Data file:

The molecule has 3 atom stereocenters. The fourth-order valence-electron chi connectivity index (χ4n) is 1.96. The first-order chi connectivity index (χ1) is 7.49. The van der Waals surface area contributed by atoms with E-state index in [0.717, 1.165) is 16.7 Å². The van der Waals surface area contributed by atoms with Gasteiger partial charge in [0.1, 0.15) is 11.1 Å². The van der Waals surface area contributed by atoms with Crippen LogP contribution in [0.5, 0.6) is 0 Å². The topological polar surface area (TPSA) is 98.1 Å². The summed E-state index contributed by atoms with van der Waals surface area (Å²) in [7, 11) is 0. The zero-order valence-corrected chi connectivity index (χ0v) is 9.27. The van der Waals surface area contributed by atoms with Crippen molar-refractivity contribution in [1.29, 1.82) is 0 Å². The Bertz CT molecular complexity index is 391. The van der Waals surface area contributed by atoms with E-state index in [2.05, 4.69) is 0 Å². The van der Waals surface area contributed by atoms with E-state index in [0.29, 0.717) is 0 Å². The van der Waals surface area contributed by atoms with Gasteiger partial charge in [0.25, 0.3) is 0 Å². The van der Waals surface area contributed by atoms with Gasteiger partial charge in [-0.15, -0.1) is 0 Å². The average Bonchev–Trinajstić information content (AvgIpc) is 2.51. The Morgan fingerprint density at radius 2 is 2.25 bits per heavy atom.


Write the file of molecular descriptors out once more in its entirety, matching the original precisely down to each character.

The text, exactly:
The molecule has 3 atom stereocenters. The fourth-order valence-electron chi connectivity index (χ4n) is 1.96. The first-order chi connectivity index (χ1) is 7.49. The van der Waals surface area contributed by atoms with E-state index in [0.717, 1.165) is 16.7 Å². The van der Waals surface area contributed by atoms with Gasteiger partial charge in [0.1, 0.15) is 11.1 Å². The van der Waals surface area contributed by atoms with Crippen LogP contribution in [0.5, 0.6) is 0 Å². The topological polar surface area (TPSA) is 98.1 Å². The summed E-state index contributed by atoms with van der Waals surface area (Å²) in [7, 11) is 0. The zero-order valence-corrected chi connectivity index (χ0v) is 9.27. The van der Waals surface area contributed by atoms with Crippen molar-refractivity contribution in [1.29, 1.82) is 0 Å². The Bertz CT molecular complexity index is 391. The van der Waals surface area contributed by atoms with E-state index in [2.05, 4.69) is 0 Å². The van der Waals surface area contributed by atoms with E-state index in [0.29, 0.717) is 0 Å². The van der Waals surface area contributed by atoms with Gasteiger partial charge in [0.25, 0.3) is 0 Å². The van der Waals surface area contributed by atoms with Gasteiger partial charge in [-0.15, -0.1) is 0 Å². The average Bonchev–Trinajstić information content (AvgIpc) is 2.51. The Morgan fingerprint density at radius 2 is 2.25 bits per heavy atom.